I'll be honest with you: These are two of my favorite Magic players. Andre Müller has been around forever, always going up and down on the gravy-filled rollercoaster that the Pro Tour can be. Every time he fell off the train, he immediately re-qualified via a PTQ. Andre also is very good company, and when he's in story mode, be sure to listen and maybe even learn a thing or two. Plus, he could read by the time he was four years old, and has finally replaced his trademark cracked glasses.
Shuhei Nakamura is one of Magic's greatest. He is not only very polite, kind and helpful to everyone, and pretty good at Magic, he also enjoys it like few others. Shuhei is always ready for a game of Magic. He smells the scent of a freshly opened booster pack across half the tournament hall. He travels to all the Grand Prix around the world. For him, Magic still is the exciting game it was for each and every one of us when we discovered it. Plus, when you watch him play, you can almost always learn a little something. Or a lot.
Shuhei Nakamura makes his play for the Finals. Shuhei kicked off with Meddling Mage on turn two, naming Enduring Ideal. The Japanese player really had studied Andre's decklist to find that hidden gem of a card in there! Andre was content with suspending Lotus Bloom and loading up Pentad Prism. Shuhei browsed with Thirst for Knowledge, discarding Sundering Titan and making Vintage players everywhere think of Goblin Welder.
Another Lotus Bloom from Andre, another Thirst for Knowledge from Shuhei, discarding Chrome Mox. The Japanese Player was getting ahead on cards and damage, as the Meddling Mage took Andre to 14. Shuhei transmuted Tolaria West for Chalice of the Void and played it for zero, countering Andre's first Lotus Bloom when it wanted to come into play. Andre had alternatives, though. Form of the Dragon was his choice, played off the Pentad Prism.
Andre wasn't bothering with the Meddling Mage. He shot the dragon's fire straight at Shuhei, forcing the Japanese to find a solution or die in four turns. Thirst for Knowledge gave the Japanese a deeper look into his library, but his only outs to a firebreathing Andre Müller before sideboarding were two Exalted Angel in play, or two 4/4 Angels from a Decree of Justice. Shuhei transmuted Tolaria West to thin his library and got another Chalice of the Void, playing it for two mana, maximizing his chance to draw into a solution.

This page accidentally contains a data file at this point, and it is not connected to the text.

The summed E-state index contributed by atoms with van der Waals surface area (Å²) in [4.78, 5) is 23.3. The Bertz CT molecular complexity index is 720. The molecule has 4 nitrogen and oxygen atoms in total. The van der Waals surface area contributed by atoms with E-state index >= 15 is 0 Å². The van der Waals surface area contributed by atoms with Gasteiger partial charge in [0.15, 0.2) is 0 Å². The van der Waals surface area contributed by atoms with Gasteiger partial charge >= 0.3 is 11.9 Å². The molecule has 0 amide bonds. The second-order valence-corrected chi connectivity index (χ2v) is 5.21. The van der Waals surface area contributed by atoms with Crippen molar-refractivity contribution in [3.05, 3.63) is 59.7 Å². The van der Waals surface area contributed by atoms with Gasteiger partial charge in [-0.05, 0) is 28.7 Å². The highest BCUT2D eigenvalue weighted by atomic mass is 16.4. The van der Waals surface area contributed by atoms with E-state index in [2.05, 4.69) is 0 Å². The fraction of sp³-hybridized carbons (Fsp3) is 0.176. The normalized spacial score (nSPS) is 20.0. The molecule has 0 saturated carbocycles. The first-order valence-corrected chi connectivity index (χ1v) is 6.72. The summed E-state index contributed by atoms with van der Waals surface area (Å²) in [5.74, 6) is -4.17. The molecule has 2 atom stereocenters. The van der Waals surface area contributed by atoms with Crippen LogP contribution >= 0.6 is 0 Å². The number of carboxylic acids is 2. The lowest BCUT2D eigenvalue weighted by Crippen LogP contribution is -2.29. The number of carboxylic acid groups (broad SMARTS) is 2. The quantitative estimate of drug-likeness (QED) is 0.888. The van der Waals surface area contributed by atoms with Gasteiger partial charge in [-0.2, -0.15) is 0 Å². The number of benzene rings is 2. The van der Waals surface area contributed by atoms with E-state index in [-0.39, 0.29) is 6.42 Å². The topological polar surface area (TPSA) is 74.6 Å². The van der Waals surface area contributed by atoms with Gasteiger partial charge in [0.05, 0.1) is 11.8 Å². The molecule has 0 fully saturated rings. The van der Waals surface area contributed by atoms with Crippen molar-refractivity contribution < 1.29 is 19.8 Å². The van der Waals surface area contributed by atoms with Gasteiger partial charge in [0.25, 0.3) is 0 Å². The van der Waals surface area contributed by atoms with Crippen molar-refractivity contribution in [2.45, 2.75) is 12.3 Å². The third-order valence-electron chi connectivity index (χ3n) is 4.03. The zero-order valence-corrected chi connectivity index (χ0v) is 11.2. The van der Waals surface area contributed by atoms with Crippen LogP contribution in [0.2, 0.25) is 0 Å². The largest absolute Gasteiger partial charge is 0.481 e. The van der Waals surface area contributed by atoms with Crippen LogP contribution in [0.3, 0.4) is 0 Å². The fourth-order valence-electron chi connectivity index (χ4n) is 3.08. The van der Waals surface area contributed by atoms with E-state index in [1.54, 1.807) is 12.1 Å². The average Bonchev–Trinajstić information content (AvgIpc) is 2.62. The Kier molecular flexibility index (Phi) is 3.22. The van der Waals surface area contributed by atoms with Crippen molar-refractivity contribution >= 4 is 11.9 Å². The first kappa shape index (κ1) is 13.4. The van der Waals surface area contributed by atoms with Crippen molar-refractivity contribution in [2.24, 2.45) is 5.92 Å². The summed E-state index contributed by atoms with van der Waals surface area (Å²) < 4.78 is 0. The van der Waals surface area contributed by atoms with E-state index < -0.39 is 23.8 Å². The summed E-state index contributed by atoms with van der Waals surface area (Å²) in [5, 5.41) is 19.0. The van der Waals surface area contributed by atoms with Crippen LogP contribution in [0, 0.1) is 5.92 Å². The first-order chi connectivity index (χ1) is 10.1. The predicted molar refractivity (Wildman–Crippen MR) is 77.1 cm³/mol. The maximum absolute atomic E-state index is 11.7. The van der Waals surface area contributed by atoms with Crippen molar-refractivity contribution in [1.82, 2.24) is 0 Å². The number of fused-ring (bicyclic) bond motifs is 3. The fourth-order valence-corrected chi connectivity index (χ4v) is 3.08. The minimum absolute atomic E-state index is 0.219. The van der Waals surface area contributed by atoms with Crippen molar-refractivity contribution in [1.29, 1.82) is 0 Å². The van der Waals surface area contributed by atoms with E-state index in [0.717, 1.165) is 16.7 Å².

But Andre wasn't willing to take any chances. Solitary Confinement made it impossible for Shuhei to win, because his Engineered Explosives would only go up to two, and Shuhei had no other way to remove enchantments before sideboarding. Shuhei conceded.
Müller 1, Nakamura 0
The players grabbed their sideboards and adjusted their decks.
Shuhei chose to play and kept his hand after much deliberation, but Andre immediately shipped his hand. Andre was focused, concentrated, and terse. As his nickname is "TrashT" because he talks so much, one might wonder why he kept his mouth shut in this match. But for Andre, talking is a tactic. He knows that against a player as good as Shuhei, trash talking is just not going to accomplish anything, so he simply shuts up.
Card selection and drawing was the theme of the game. Andre had laid a first-turn Sensei's Divinig Top, and Shuhei refilled with Thirst for Knowledge, discarding two Decree of Justice. He had little use for them this early in the game. A turn later, EOTFOFYL? It seems that old acronym (meaning "end of turn Fact or Fiction, you lose") is not true anymore, but the powerful draw spell still gave Shuhei a good deal. Andre split the selection of Flooded Strand, Urza's Mine, Disenchant, Meddling Mage, and Azorius Signet between Mine and Mage versus Signet, Strand and Disenchant. Nakamura trashed the Mine and the Mage (good name for a movie, by the way) and bolstered his mana base on his turn.
Andre had fetch lands going with his Top, slowly sculpting a hand to play with. Shuhei wasn't one to mimic this subtlety with his card drawing: Another Thirst for Knowledge made him discard Engineered Explosives. The cards in his hand must have been quite good, as Shuhei removed an Exalted Angel with Chrome Mox that he could have otherwise played. Meddling Mage banned Enduring Ideal, and Disenchant removed Pentad Prism.